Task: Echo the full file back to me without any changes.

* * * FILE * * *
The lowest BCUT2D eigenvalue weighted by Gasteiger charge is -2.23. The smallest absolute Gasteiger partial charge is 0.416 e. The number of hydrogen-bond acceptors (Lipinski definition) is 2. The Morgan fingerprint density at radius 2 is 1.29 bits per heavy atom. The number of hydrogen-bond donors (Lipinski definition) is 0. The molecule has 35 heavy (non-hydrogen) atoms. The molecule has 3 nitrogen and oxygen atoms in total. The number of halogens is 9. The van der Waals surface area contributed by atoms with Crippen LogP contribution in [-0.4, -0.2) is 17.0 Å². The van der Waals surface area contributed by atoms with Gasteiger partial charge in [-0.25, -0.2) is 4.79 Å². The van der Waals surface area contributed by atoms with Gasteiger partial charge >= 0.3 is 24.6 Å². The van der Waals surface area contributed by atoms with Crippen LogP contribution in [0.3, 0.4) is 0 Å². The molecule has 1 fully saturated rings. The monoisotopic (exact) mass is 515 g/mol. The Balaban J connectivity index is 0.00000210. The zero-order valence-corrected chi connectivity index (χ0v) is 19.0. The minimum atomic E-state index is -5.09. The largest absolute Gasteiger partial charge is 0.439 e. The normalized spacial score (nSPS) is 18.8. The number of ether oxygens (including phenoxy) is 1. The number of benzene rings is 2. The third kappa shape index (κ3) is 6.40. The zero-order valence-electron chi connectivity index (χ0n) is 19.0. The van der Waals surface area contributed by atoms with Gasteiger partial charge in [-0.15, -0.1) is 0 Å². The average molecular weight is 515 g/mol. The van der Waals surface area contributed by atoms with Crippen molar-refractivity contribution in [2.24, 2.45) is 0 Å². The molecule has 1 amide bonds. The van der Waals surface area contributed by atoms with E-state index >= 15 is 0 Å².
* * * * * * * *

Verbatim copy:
The lowest BCUT2D eigenvalue weighted by Gasteiger charge is -2.23. The smallest absolute Gasteiger partial charge is 0.416 e. The number of hydrogen-bond acceptors (Lipinski definition) is 2. The Morgan fingerprint density at radius 2 is 1.29 bits per heavy atom. The number of hydrogen-bond donors (Lipinski definition) is 0. The molecule has 35 heavy (non-hydrogen) atoms. The molecule has 3 nitrogen and oxygen atoms in total. The number of halogens is 9. The van der Waals surface area contributed by atoms with Crippen LogP contribution in [-0.4, -0.2) is 17.0 Å². The van der Waals surface area contributed by atoms with Gasteiger partial charge in [-0.25, -0.2) is 4.79 Å². The van der Waals surface area contributed by atoms with Gasteiger partial charge >= 0.3 is 24.6 Å². The van der Waals surface area contributed by atoms with Crippen LogP contribution in [0.3, 0.4) is 0 Å². The molecule has 1 fully saturated rings. The monoisotopic (exact) mass is 515 g/mol. The Balaban J connectivity index is 0.00000210. The zero-order valence-corrected chi connectivity index (χ0v) is 19.0. The minimum atomic E-state index is -5.09. The largest absolute Gasteiger partial charge is 0.439 e. The normalized spacial score (nSPS) is 18.8. The number of ether oxygens (including phenoxy) is 1. The number of benzene rings is 2. The third kappa shape index (κ3) is 6.40. The zero-order valence-electron chi connectivity index (χ0n) is 19.0. The van der Waals surface area contributed by atoms with Gasteiger partial charge in [-0.15, -0.1) is 0 Å². The average molecular weight is 515 g/mol. The van der Waals surface area contributed by atoms with Crippen molar-refractivity contribution in [2.24, 2.45) is 0 Å². The molecule has 1 amide bonds. The van der Waals surface area contributed by atoms with E-state index >= 15 is 0 Å².